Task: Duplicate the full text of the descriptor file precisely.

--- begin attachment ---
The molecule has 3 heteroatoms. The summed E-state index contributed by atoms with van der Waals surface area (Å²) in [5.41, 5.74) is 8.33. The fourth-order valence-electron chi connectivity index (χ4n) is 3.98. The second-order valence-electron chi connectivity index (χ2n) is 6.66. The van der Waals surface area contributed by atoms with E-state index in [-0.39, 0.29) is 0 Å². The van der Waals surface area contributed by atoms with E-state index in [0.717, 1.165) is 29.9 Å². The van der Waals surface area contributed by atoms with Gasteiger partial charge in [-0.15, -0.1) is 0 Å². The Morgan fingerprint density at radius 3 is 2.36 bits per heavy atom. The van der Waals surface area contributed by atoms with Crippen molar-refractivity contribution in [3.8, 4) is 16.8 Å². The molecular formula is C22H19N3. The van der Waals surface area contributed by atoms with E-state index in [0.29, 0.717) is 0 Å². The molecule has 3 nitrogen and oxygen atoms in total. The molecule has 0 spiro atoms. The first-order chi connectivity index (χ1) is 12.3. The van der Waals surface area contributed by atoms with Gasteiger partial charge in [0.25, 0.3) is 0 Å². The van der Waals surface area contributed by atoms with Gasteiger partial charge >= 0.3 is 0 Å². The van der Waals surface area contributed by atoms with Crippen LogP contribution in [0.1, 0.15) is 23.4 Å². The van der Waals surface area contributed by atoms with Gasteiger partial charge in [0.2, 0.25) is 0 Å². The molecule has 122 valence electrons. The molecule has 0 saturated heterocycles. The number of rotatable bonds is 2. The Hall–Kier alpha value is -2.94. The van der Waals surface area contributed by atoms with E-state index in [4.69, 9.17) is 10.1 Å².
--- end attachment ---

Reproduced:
The molecule has 3 heteroatoms. The summed E-state index contributed by atoms with van der Waals surface area (Å²) in [5.41, 5.74) is 8.33. The fourth-order valence-electron chi connectivity index (χ4n) is 3.98. The second-order valence-electron chi connectivity index (χ2n) is 6.66. The van der Waals surface area contributed by atoms with E-state index in [-0.39, 0.29) is 0 Å². The van der Waals surface area contributed by atoms with E-state index in [0.717, 1.165) is 29.9 Å². The van der Waals surface area contributed by atoms with Gasteiger partial charge in [-0.15, -0.1) is 0 Å². The Morgan fingerprint density at radius 3 is 2.36 bits per heavy atom. The van der Waals surface area contributed by atoms with Crippen molar-refractivity contribution in [3.8, 4) is 16.8 Å². The molecular formula is C22H19N3. The van der Waals surface area contributed by atoms with E-state index in [0.29, 0.717) is 0 Å². The molecule has 3 nitrogen and oxygen atoms in total. The molecule has 0 spiro atoms. The first-order chi connectivity index (χ1) is 12.3. The van der Waals surface area contributed by atoms with Gasteiger partial charge in [0.25, 0.3) is 0 Å². The van der Waals surface area contributed by atoms with Gasteiger partial charge >= 0.3 is 0 Å². The van der Waals surface area contributed by atoms with Crippen LogP contribution in [0.1, 0.15) is 23.4 Å². The van der Waals surface area contributed by atoms with Gasteiger partial charge in [0.2, 0.25) is 0 Å². The molecule has 122 valence electrons. The molecule has 0 saturated heterocycles. The number of rotatable bonds is 2. The Hall–Kier alpha value is -2.94. The van der Waals surface area contributed by atoms with E-state index in [4.69, 9.17) is 10.1 Å².